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Conrastive Analysis (Hassans Edu)
 

Conrastive Analysis (Hassans Edu)

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    Conrastive Analysis (Hassans Edu) Conrastive Analysis (Hassans Edu) Document Transcript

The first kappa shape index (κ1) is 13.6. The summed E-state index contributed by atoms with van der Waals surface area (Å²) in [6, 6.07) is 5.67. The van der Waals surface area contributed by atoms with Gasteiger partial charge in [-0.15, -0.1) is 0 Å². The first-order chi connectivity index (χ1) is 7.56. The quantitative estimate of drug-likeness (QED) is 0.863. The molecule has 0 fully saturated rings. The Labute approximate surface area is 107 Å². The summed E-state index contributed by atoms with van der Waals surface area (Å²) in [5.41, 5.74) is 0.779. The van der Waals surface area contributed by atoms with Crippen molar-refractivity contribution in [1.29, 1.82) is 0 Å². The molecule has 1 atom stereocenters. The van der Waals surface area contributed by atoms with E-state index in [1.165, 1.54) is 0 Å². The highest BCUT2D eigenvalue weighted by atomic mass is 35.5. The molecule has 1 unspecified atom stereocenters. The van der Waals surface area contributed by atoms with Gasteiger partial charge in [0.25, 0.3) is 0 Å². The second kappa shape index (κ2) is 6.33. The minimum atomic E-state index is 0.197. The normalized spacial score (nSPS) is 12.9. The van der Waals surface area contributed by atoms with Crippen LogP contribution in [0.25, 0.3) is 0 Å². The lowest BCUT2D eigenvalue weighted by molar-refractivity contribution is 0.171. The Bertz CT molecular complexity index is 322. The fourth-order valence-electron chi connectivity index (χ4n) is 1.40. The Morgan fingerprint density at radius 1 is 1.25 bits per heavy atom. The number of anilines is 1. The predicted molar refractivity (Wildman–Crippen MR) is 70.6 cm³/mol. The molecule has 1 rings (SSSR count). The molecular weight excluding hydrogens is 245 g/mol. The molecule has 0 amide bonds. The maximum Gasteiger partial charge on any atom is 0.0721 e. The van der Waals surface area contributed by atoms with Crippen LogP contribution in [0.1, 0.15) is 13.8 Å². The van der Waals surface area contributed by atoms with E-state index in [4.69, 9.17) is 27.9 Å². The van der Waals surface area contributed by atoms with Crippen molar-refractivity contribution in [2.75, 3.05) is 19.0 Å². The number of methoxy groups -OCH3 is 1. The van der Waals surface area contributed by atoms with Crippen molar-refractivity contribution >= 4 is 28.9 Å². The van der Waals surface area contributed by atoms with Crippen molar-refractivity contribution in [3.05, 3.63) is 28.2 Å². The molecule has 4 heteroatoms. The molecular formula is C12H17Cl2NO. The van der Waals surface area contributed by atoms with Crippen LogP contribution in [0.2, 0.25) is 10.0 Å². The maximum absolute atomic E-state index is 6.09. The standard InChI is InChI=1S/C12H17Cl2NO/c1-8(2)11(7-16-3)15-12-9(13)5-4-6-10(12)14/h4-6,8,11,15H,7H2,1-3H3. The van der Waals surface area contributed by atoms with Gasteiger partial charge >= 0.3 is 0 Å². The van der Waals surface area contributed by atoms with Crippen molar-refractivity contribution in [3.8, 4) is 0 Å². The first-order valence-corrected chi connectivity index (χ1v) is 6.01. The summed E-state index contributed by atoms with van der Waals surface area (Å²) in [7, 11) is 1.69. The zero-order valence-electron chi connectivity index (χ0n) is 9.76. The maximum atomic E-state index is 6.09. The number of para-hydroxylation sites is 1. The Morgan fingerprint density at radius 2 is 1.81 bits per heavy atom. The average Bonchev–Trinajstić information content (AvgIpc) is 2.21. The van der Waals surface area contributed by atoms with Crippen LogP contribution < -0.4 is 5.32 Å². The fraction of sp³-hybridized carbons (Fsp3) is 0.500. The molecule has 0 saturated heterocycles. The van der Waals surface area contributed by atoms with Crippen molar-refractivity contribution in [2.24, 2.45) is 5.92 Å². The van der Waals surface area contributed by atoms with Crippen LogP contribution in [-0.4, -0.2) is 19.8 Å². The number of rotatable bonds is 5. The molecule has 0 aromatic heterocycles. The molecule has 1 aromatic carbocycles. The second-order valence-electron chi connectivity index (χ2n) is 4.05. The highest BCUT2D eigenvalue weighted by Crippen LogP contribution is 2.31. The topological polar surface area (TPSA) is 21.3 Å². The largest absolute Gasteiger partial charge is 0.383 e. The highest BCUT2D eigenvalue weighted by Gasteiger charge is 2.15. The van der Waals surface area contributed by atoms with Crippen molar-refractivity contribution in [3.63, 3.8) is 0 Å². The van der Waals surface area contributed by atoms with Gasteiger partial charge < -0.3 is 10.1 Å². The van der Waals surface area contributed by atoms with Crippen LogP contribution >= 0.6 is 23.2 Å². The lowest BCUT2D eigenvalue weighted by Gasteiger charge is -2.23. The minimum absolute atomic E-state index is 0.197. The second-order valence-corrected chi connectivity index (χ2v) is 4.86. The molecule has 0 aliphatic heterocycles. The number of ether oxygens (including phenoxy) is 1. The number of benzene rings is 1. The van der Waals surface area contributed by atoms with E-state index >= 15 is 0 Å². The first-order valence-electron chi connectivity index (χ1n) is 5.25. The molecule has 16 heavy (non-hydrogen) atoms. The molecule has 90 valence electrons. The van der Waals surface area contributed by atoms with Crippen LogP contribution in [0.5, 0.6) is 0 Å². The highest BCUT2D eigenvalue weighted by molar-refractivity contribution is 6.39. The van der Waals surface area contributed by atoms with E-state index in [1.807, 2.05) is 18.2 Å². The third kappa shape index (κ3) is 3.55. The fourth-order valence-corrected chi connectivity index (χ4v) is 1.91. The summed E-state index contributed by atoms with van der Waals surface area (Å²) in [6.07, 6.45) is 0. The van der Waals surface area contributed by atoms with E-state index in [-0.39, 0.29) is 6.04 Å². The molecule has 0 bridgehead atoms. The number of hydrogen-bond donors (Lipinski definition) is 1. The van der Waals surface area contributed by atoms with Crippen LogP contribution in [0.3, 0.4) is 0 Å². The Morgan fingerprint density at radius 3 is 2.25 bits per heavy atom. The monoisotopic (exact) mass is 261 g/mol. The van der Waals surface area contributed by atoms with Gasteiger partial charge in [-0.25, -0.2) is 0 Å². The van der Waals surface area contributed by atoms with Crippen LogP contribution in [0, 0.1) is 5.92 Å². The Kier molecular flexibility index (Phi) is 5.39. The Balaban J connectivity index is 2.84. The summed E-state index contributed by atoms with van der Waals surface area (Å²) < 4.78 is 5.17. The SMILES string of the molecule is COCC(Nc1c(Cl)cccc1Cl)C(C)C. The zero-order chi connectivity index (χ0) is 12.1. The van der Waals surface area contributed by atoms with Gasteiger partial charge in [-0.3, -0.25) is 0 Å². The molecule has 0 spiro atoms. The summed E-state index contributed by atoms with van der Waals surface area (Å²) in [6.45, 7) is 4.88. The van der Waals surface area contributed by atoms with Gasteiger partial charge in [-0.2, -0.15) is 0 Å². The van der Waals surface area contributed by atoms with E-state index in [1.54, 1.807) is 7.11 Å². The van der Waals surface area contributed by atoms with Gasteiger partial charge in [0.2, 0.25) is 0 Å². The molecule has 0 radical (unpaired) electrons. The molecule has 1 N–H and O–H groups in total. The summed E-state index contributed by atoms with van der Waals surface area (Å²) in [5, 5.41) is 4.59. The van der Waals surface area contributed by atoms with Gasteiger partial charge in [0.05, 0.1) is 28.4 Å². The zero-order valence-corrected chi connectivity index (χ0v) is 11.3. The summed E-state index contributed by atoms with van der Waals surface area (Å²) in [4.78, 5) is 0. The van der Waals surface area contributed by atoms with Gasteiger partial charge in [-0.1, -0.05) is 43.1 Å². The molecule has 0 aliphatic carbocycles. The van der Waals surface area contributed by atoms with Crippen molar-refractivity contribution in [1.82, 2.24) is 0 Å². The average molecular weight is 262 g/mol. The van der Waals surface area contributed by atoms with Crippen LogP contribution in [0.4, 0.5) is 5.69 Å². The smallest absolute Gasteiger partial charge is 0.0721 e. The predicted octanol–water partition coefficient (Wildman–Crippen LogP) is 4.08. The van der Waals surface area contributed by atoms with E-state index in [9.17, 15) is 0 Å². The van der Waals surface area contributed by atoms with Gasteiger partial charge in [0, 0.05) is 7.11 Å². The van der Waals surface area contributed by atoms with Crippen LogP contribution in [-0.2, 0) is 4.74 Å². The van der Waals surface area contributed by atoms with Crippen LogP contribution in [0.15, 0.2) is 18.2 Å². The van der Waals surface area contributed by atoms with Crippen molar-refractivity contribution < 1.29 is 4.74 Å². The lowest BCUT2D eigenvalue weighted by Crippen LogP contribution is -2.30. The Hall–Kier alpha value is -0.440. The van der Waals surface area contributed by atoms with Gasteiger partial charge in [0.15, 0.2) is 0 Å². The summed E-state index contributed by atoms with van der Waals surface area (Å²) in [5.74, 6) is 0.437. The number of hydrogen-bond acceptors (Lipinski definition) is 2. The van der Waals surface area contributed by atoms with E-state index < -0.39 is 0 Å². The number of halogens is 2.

• Contrastive analysis Volker Gast 1 Introduction Narrowly defined, contrastive analysis investigates the differences between pairs (or small sets) of languages against the background of similarities and with the purpose of providing input to applied disciplines such as foreign language teaching and translation studies. With its largely descriptive focus contrastive linguistics provides an interface between theory and application. It makes use of theoretical findings and models of language description but is driven by the objective of applicability. Contrastive studies mostly deal with the comparison of languages that are ‘socio-culturally linked’, i.e. languages whose speech communities overlap in some way, typically through (natural or instructed) bilingualism. 2 Contrastive analysis and foreign language teaching Pairwise language comparison has been used in the description of foreign languages at least since the 19th century in Europe (cf. Fisiak 1981 for pertinent references). A contrastive perspective is also implicitly taken in traditional grammar writing based on the blueprint of Latin, whose linguistic system has often been superimposed on modern languages, thus implying an (asymmetrical) comparison. A contrastive methodology was explicitly formulated after the Second World War, when the importance of foreign language learning was recognized in the US, and when research on immigrant bilingualism emerged (Weinreich 1953, Haugen 1956). Charles Carpenter Fries, in his monograph on Teaching and Learning English as a Second Language (1945), contended that “*t+he most efficient materials are those that are based upon a scientific description of the language to be learned, carefully compared with a parallel description of the native language of the learner” (Fries 1946: 9). The programme sketched by Fries was comprehensively realized a few years later by Lado (1957) in a comparison of English and Spanish. In the preface, Lado claimed that “*…+we can predict and describe the patterns that will cause difficulty in learning, and those that will not cause difficulty, by comparing systematically the language and culture to be learned with the native language and culture of the student.” This assumption has come to be known as the ‘contrastive hypothesis’ in its ‘strong’ or ‘predictive’ form (see e.g. Wardhaugh 1970). The contrastive program was extensively put into practice in the 1960s, most notably with the publication of the Contrastive Structure Series edited by Ch. Ferguson and published by the University of Chicago Press (e.g. Moulton 1962, Kufner 1962 on English/German, Stockwell, Bowen & Martin 1965 and Stockwell & Bowen 1965 on English/Spanish). Explicit recommendations concerning the design of teaching materials and syllabi were often made, e.g. in the form of ‘hierarchies of difficulty’ (Stockwell et al. 1968, Stockwell & Bowen 1965). The rapid ascent of contrastive linguistics in the US culminated in the 1968 Georgetown Roundtable (Alatis 1968). While the following years witnessed a certain stagnation and even decline of contrastive analysis in the US, the discipline gathered speed in Europe, and several contrastive projects were launched, e.g. in Jyväskylä, Mannheim, Poznao,